“It’s a little hard,” he said. “Just when Hirst happens to have an off-day—he was bowling tosh this morning—and the wicket doesn’t suit Rhodes, and one thinks one really has got a chance of taking a few, this man Batkins starts and bowls about fifty per cent. above his proper form. Did you see that ball that got MacLaren? It was the sort of beastly thing you get in nightmares. Fast as an express and coming in half a foot. If Batkins doesn’t get off his length after lunch, we’re cooked. And he’s a teetotaller, too!”
I tried to cheer him up by talking about the girl he was engaged to, but it only made him worse.
“And it’s in front of a girl like that,” he said, “who believes in a chap, too, mind you, that I’m probably going to make a beastly exhibition of myself. That ball of Billy Batkins’ll get me five times out of six. And the sixth time, too.”
Saunders gave me the letter as I was going out. I reminded Bill that he had promised to get hold of Mr. Batkins for me.
“I’d forgotten,” he said. “All right. When we get to the ground, come along with me.”
So we left Aunt Edith in the covered seats and walked round to behind the pavilion.
“Wait here a second,” said Bill. “I’ll send him out. You’ll have to hurry up with whatever you’re going to say to him, because the Players will be taking the field in about three minutes.”
I waited there, prodding the asphalt with my parasol, and presently Mr. Batkins appeared, blushing violently and looking very embarrassed.
“Did you want to see me, miss?” he said. I said “Yes,” feeling rather gharked and not knowing how to begin.
“You’re Mr. Batkins, aren’t you?” I said at last. It was rather silly, because he couldn’t very well be anybody else.
“You played against us last summer,” I said, “for Sir Edward Cave, at Much Middlefold.”
He started. I suppose the name made him think of Saunders.
The bell began ringing in the pavilion. He shuffled his feet. The spikes made a horrid noise on the asphalt, like a squeaking slate-pencil.
“Was there anything?” he said. “I shall have to be going out in a minute to bowl.” He pronounced it as if it rhymed with “fowl.”
So I saw there was no time to waste, and I plunged straight into the thing.
I said: “You know Saunders doesn’t really care a bit for Mr. Harry Biggs. She told me so.”
He turned crimson. He had been rather red before, but nothing to this.
“Me and Ellen, miss——” he began.
“Oh, I know,” I said. “She has told me all about it. She’s awfully miserable, Mr. Batkins. And she would have written long before, to make it up, only she didn’t know your address. I’ve got a letter from her here, which——”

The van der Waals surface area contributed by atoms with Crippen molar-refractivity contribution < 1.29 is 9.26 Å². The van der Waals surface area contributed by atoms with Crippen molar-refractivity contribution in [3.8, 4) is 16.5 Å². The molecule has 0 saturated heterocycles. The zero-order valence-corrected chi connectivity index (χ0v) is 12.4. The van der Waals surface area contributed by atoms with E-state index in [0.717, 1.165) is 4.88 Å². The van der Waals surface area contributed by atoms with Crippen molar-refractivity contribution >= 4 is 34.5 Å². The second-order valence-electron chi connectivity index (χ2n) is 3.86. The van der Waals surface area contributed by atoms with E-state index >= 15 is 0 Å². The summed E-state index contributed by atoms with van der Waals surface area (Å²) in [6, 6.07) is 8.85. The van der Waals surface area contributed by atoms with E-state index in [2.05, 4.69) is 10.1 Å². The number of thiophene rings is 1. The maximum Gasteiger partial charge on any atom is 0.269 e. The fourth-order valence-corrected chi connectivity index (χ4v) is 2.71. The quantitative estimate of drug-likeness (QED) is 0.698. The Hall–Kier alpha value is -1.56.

He simply grabbed the letter and tore it open. I wish I knew what was in it. He read it again and again, breathing very hard, and really looking almost as if he were going to cry.
“Can I tell Saunders it’s all right?” I said.
He wouldn’t answer for an age. He kept on reading the letter. Then he said: “Oh, yes, miss,” very fervently. He was what Bob calls “absolutely rattled.” I suppose he must have been fretting awfully all the time, really, only he wouldn’t write and tell Saunders so, but let concealment, like a worm i’ the bud, feed on his damask cheek.
(I used to know the whole bit once, to say by heart. I learned it when I did lessons, before I put my hair up. But I’ve forgotten all but that one piece now.)
“And you’ll come to supper to-night? You’ve got the address on the letter. It’s on the right-hand side of Sloane Street, as you go down.”
“Oh, yes, miss. Thank you, miss.”
And off he dashed in a great hurry, because the Players were just going out into the field.
* * * * *
So that’s why “Batkins’ deliveries were wild and inaccurate” after lunch. Poor man, he was so flurried by the whole thing that he could hardly bowl at all. The bowler at the other end got a man caught in his first over, and then Bill went in. And Bill hit him in all directions. It was a lovely innings. I don’t think I enjoyed one more, not even father’s forty-nine not out against the Cave men. They took poor Mr. Batkins off after a time, but Bill was set by then, and they couldn’t get him out. He went on and on, till at last he got his century and won the match. And everybody rushed across the ground from the cheap seats, and stood by the pavilion railings, yelling. And Bill had to lean out of a window and bow.
* * * * *
“I withdraw what I said about friend Batkins being a teetoaller,” said Bill after dinner that night to me. “No man could have bowled as rottenly as he did after lunch, on lemonade. It was the sort of stuff you get in a village game, very fast and beautifully inaccurate.”
Then I told him how it had happened, and he owned that his suspicions were unjust. We were in the drawing-room at the time. The drawing-room is just over the kitchen. Bill stretched out his hands, palms downwards, and looked at the floor.
“Bless you, my children!” he said.
* * * * *
Bill is really an awfully good sort. When I was leaving Aunt Edith’s, he came up and gave me a mysterious paper parcel. I opened it, and inside was a jeweller’s cardboard box. And inside that, in cotton wool, was the duckiest little golden bat.
“A presentation bat,” he explained, “because you made a century for Gentlemen v. Players.”